Space and Cost Requirements for a Solar Hydrogen Economy
Tech, Low Inventiveness, Creativity - by Design or Default?.
is an ill smell surrounding privatization, centralization,
control and ownership (by a Few )of all Life Giving Resources
Using high tech to make bigger
and bigger clubs does not speak much for the advancement of
science. Likened to the 5000 year old Chinese rocket concept,
where the principle remains the same (i.e., analogous to throwing
rocks from a rowboat to propel the rowboat forward), only
the technology, the outer coating, gets slicker.
Increasingly today, solar
arrays and windfarms are beginning to dot the globe. While
it is exciting to see the trend toward natural forces being
converted into a clean energy base, I find it difficult to
comprehend how science and creativity remain so petrified,
oblivious, stagnant in fundamental operating principles. The
concept of 'gestalt', the forest and the trees, local global,
should be common knowledge so as to avoid the quagmire of
losing sight of the forest as we explore the beauty of the
trees. Does no one ask why we need so many windmills or solar
arrays for a given energy output - beyond the standard, authorized
given. Could a single, small solar array or windmill on a
rooftop or garage conceivably produce more than enough energy
to run a household and small business? Did we miss some fundamentals,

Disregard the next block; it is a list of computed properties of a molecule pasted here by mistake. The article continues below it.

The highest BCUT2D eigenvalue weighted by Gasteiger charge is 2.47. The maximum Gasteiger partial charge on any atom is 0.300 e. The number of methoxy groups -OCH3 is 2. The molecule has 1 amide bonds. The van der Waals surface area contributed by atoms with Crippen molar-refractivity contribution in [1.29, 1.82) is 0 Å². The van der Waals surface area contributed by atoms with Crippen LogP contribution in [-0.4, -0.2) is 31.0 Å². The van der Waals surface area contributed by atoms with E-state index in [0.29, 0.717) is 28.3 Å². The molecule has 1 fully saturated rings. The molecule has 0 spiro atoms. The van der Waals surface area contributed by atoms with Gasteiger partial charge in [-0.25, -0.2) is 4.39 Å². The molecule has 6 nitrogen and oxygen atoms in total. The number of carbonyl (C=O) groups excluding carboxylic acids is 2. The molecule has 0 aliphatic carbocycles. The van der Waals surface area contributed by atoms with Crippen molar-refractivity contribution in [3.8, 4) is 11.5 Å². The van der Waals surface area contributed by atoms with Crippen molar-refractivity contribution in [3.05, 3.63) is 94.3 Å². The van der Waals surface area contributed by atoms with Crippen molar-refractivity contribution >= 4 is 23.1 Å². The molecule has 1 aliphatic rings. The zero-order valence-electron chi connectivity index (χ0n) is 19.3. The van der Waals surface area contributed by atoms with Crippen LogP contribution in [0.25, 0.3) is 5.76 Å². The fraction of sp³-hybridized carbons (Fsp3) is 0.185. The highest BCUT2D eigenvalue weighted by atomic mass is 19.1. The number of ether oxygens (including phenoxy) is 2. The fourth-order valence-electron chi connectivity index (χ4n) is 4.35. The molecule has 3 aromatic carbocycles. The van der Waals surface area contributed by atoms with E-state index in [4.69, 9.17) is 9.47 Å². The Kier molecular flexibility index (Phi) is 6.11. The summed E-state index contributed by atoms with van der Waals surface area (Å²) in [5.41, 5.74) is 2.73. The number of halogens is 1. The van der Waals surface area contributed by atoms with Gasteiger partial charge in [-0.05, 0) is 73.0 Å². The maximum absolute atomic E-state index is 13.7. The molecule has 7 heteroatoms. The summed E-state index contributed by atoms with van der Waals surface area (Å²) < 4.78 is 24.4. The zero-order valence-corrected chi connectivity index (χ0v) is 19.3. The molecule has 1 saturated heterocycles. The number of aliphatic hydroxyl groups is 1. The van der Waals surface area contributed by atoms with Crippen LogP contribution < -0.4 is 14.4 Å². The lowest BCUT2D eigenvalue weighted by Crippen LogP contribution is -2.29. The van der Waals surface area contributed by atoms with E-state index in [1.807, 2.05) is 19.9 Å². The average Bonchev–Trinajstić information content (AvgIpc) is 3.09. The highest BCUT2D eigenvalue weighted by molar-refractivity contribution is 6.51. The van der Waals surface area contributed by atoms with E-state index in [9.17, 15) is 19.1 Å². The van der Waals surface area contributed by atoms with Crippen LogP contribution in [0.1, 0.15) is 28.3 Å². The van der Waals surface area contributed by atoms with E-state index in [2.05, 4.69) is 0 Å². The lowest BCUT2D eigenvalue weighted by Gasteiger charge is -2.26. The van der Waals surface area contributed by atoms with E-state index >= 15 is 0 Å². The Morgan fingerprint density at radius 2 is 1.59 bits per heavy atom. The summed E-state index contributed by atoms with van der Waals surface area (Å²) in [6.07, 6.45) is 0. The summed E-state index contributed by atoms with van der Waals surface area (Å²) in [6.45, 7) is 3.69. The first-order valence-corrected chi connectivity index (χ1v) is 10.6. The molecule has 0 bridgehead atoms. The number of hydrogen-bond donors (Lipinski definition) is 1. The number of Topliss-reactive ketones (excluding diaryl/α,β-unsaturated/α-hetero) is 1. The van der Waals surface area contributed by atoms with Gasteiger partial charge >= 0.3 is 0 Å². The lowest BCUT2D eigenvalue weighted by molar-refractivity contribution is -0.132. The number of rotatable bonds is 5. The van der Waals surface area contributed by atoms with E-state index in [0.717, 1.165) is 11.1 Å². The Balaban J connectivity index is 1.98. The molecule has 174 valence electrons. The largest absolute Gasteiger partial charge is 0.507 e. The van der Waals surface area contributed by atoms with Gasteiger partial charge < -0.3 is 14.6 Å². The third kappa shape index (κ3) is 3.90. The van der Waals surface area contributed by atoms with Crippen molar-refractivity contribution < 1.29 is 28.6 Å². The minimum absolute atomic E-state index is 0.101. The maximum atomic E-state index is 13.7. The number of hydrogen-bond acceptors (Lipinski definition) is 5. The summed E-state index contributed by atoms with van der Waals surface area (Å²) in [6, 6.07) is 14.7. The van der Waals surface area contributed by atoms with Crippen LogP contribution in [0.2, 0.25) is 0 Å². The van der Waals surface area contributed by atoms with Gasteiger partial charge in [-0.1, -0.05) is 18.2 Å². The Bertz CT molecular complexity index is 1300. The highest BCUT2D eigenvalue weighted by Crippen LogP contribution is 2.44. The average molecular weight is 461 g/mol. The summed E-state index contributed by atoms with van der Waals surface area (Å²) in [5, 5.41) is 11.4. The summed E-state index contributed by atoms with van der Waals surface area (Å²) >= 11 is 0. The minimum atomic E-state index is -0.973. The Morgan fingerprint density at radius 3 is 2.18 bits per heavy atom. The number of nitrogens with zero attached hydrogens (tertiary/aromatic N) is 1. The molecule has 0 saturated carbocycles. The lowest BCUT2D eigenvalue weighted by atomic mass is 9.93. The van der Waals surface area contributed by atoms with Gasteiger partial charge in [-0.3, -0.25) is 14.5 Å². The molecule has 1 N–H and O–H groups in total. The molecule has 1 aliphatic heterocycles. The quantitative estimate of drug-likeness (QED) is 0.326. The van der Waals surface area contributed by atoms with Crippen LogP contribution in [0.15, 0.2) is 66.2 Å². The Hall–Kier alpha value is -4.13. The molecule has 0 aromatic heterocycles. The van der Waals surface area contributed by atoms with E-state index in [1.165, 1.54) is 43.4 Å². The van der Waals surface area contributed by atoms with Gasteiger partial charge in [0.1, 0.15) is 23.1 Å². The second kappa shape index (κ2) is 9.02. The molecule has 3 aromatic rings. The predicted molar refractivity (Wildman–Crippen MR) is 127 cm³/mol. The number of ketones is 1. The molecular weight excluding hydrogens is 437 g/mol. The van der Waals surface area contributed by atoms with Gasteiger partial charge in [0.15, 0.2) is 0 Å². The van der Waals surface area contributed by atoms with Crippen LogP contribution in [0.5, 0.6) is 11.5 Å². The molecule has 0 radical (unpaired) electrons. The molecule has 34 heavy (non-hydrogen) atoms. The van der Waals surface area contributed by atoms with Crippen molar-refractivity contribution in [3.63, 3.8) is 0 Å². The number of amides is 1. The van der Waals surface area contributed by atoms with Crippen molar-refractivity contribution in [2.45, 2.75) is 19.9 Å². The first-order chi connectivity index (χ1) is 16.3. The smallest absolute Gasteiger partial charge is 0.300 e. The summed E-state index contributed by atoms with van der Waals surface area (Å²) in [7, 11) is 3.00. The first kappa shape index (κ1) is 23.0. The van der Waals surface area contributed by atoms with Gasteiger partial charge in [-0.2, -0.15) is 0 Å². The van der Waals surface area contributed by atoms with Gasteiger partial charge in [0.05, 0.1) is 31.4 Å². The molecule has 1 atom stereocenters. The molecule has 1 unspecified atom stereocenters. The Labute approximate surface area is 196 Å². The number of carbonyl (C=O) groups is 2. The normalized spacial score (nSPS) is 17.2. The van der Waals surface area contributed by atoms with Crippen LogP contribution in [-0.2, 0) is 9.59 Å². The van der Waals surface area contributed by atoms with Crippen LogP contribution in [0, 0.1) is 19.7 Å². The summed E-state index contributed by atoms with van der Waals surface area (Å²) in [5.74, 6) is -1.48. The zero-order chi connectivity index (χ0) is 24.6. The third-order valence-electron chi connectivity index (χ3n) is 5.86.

(macros - integration) borrowing from other disciplines?
Can less be more?
There certainly exists sufficient
evidence warranting research and investigation into cheaper
and greater volume production of hydrogen from water electrolysis.
Methods requiring Low Energy Input
The molecular bonds of hydrogen
and oxygen are electromagnetic in basic nature, which when
the two gases are combined with a high energy influx/absorption,
change form and become water. Variations of both magnetic
and electrical applications have shown influence in loosening,
even separation of the hydrogen and oxygen bonds.
Then along came Fleishman
and Pons, and the "cold fusion" debacle (which Naval
Warfare Labs recent publication of a ten year study, confirmed).
Those not familiar with a similar variation discovered some
60 years ago, an apparatus continuously producing hydrogen
and oxygen from the action of sunlight alone, could easily
pass up the critical clue provided by Fleishman and Pons.
The question remains, who
do we provide the information to? The answers will decentralize
energy and power applications completely.
We suggest a worldwide, public,
nonprofit R&D Center.